View Youth and Teen Resources
View Youth and Teen Resources
View General Help Resources
Maintaining a Healthy Relationship

National Alliance on Mental Illness

Taking care of the Caregiver

National Alliance on Mental Illness

10 Tools to Living your Life Well

Mental Health America

31 Tips to Boost Mental Health

Mental Health America

Healthy Habits of Emotional Well-Being

Give An Hour

How Do I Start a Conversation With Someone Struggling with Mental Illness?

start with these expert tips:

If you recognize someone in your life is suffering, reach out. Connect, inspire hope, and offer help. Show compassion and caring and a willingness to find a solution when the person may not have the will or drive to do it alone.


Make sure you choose the right location to have these discussions. You don’t want to choose a public place or within hearing distance of anyone they are not comfortable talking about sensitive subjects with.


For many people this is a challenging topic to discuss, so try to use open-ended questions, encourage them to talk and listen. You don’t have to have the answers, and in many situations offering quick solutions can make people feel like their problems are diminished. Be kind, be open, and most importantly, be there.


You would never want to make someone feel judged. Be sure to think about what your face is saying as well as the words you use. The body language and facial expressions can be as impactful as the words you say.


Take everything they say to you seriously. When talking about mental wellness, nothing should be taken lightly or as a joke. If the person talks about harming themselves, talk to a professional to help you get them the help they need.


One conversation is not enough to address serious mental health concerns, it’s important to take an ongoing approach. If a friend or loved one opened up to you about a personal struggle, you might be the only person they felt comfortable talking to about these issues, so lend an ear, let them know you’re there and offer support ongoing when you feel or sense a change, or when they ask.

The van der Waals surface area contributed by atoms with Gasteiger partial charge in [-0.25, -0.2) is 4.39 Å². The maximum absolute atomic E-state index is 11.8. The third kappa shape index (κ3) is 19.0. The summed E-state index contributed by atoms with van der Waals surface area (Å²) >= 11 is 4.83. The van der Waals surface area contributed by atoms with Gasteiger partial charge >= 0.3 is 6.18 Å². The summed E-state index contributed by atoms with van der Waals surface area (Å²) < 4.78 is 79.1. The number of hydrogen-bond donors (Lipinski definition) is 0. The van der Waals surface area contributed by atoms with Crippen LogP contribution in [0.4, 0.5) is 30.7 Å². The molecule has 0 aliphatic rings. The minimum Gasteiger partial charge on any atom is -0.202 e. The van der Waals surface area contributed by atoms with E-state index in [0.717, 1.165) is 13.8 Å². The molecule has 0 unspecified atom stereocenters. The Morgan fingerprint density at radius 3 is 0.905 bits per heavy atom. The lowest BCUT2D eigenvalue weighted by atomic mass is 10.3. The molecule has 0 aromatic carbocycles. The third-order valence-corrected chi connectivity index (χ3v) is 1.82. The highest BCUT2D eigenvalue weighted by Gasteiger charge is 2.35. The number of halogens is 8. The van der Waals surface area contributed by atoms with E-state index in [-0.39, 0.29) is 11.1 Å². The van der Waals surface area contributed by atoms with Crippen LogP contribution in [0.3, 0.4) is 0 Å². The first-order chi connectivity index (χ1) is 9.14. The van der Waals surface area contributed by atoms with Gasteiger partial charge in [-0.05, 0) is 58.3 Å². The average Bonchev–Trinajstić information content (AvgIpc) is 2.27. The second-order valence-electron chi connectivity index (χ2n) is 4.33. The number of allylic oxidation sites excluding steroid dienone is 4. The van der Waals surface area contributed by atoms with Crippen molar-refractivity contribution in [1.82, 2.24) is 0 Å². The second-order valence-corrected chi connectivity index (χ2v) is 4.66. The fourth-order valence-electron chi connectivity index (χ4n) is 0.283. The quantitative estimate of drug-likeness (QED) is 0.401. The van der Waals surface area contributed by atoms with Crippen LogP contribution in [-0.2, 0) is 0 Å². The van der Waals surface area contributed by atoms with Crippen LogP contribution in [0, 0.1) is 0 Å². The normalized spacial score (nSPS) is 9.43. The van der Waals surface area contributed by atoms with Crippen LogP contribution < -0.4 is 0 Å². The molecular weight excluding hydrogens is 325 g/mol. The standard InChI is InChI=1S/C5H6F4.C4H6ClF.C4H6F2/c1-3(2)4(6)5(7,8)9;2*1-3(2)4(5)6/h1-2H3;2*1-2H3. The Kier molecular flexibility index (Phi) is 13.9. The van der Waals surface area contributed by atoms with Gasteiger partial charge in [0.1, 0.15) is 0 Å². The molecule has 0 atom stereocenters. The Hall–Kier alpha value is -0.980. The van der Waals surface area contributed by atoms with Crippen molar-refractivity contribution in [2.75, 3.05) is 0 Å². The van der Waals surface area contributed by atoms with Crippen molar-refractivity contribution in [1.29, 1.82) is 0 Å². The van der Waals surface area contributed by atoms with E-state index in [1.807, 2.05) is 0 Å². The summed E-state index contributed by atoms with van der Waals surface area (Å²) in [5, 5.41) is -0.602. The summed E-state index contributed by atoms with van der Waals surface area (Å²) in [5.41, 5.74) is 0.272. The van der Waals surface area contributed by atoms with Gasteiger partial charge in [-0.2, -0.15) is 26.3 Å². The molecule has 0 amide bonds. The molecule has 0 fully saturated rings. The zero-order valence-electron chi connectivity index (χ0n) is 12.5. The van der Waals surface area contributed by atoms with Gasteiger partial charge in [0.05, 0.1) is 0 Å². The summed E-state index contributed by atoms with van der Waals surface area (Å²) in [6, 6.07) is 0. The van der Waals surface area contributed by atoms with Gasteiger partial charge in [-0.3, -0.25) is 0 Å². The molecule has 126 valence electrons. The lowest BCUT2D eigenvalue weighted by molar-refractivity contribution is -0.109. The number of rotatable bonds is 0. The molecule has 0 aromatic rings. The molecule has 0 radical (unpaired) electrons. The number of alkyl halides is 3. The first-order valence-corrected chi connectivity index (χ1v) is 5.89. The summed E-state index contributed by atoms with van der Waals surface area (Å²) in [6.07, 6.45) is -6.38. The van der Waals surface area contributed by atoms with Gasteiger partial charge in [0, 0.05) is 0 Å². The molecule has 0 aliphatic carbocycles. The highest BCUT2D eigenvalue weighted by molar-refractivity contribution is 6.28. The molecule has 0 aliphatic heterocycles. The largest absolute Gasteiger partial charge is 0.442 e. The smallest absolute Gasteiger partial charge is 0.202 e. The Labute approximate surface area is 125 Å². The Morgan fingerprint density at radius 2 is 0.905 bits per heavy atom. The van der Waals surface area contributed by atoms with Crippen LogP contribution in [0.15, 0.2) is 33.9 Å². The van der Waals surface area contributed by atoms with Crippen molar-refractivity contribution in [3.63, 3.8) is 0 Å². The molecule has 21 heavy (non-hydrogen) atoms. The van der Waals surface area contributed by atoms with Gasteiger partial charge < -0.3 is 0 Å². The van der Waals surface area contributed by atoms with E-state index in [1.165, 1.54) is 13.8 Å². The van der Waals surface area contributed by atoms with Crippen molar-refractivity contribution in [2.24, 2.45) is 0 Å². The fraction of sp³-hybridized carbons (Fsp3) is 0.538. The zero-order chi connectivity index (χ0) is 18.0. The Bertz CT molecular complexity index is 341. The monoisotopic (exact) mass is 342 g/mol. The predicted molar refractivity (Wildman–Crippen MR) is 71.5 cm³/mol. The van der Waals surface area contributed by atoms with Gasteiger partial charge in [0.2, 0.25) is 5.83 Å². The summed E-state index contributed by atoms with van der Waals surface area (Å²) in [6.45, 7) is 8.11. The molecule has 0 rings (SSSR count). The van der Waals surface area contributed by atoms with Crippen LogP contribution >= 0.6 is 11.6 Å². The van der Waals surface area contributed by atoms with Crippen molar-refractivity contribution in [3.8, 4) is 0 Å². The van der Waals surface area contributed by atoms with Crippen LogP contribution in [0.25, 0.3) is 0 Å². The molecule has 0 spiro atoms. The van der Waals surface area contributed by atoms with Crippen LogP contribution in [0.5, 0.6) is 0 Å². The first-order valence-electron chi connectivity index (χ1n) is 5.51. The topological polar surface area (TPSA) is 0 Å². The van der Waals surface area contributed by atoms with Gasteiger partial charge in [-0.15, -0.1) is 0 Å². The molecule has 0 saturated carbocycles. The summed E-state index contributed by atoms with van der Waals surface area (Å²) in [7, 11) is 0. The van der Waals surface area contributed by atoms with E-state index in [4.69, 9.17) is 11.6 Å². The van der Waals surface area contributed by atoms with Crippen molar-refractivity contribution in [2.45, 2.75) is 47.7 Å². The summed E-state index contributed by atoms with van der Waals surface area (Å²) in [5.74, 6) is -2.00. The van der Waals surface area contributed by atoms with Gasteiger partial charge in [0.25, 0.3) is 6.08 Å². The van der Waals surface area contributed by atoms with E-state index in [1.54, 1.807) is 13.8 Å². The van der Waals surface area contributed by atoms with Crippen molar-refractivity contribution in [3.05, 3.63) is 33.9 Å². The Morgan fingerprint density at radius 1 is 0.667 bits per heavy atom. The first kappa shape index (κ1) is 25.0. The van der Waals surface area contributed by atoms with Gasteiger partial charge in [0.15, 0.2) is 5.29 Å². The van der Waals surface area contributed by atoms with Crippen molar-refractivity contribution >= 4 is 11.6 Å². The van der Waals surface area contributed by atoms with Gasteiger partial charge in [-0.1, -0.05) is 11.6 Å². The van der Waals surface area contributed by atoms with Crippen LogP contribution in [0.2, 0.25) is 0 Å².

What Risk Factors Should I Look For?


17-28% of mental illnesses can be accounted for by variations in common genes.


People who are exposed to adverse childhood events like abuse, neglect, divorce, or have substance abuse challenges are 2.6 times more likely to have mental health challenges.


Head injuries between ages 11-15 are one of the strongest predictors for development of mental illness. Brain changes like building a tolerance or reward response to stress are also risk factors.


Substance use can increase the chances of developing a mental illness and mental illness can increase substance abuse.

The data above is from Mental Health America. These are not all of the risk factors associated with mental illness. If you think a friend or loved one is experiencing mental wellness challenges, speak up, offer support, and lend an ear.

How Do I Support the Stigma-Free Mission?

Find Help From Community Leaders

If you need help getting started with your own community or mental wellness initiative, find help from community leaders. Get access to resources, objectives, reports, and more.

Follow our mission on social and use hashtag #stigmafreefishers

Take the Pledge

Are you a Fishers Resident? Take the pledge and join us to be stigma-free! We’re on our way to being stigma free, but we need your help! Know the five signs, take the pledge, and change the conversation about mental health.

If you or someone you know is in crisis, call the National Suicide Prevention Lifeline at 9-8-8 or 9-1-1.